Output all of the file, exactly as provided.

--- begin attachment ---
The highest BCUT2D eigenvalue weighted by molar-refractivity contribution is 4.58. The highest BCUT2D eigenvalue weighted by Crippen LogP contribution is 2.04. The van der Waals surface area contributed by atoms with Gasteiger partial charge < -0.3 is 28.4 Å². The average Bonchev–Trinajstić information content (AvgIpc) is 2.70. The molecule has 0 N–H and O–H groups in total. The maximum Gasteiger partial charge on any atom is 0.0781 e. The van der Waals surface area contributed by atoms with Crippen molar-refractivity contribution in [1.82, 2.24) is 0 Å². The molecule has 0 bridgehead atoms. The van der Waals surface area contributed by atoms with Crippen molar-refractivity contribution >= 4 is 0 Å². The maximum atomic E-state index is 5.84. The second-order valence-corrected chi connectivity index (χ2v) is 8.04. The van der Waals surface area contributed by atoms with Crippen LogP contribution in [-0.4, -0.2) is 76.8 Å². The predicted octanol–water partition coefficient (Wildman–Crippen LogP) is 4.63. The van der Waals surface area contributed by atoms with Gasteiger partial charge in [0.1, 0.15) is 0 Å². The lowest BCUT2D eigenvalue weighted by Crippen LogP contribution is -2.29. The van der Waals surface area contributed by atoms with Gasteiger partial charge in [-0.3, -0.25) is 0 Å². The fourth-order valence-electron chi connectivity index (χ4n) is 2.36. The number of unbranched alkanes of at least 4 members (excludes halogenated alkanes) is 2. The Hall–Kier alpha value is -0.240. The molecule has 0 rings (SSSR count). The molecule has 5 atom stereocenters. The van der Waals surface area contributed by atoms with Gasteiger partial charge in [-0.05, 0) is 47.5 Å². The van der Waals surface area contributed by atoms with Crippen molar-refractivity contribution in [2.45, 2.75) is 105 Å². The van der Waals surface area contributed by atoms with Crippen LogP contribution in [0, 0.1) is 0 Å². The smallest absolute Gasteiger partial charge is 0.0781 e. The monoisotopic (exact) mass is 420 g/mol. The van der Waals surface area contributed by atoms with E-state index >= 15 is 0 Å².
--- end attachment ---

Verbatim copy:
The highest BCUT2D eigenvalue weighted by molar-refractivity contribution is 4.58. The highest BCUT2D eigenvalue weighted by Crippen LogP contribution is 2.04. The van der Waals surface area contributed by atoms with Gasteiger partial charge < -0.3 is 28.4 Å². The average Bonchev–Trinajstić information content (AvgIpc) is 2.70. The molecule has 0 N–H and O–H groups in total. The maximum Gasteiger partial charge on any atom is 0.0781 e. The van der Waals surface area contributed by atoms with Crippen molar-refractivity contribution in [1.82, 2.24) is 0 Å². The molecule has 0 bridgehead atoms. The van der Waals surface area contributed by atoms with Crippen molar-refractivity contribution >= 4 is 0 Å². The maximum atomic E-state index is 5.84. The second-order valence-corrected chi connectivity index (χ2v) is 8.04. The van der Waals surface area contributed by atoms with Crippen LogP contribution in [-0.4, -0.2) is 76.8 Å². The predicted octanol–water partition coefficient (Wildman–Crippen LogP) is 4.63. The van der Waals surface area contributed by atoms with Gasteiger partial charge in [0.1, 0.15) is 0 Å². The lowest BCUT2D eigenvalue weighted by Crippen LogP contribution is -2.29. The van der Waals surface area contributed by atoms with Gasteiger partial charge in [-0.3, -0.25) is 0 Å². The fourth-order valence-electron chi connectivity index (χ4n) is 2.36. The number of unbranched alkanes of at least 4 members (excludes halogenated alkanes) is 2. The Hall–Kier alpha value is -0.240. The molecule has 0 rings (SSSR count). The molecule has 5 atom stereocenters. The van der Waals surface area contributed by atoms with Gasteiger partial charge in [-0.05, 0) is 47.5 Å². The van der Waals surface area contributed by atoms with Crippen molar-refractivity contribution in [2.45, 2.75) is 105 Å². The van der Waals surface area contributed by atoms with Crippen LogP contribution in [0, 0.1) is 0 Å². The smallest absolute Gasteiger partial charge is 0.0781 e. The monoisotopic (exact) mass is 420 g/mol. The van der Waals surface area contributed by atoms with E-state index >= 15 is 0 Å².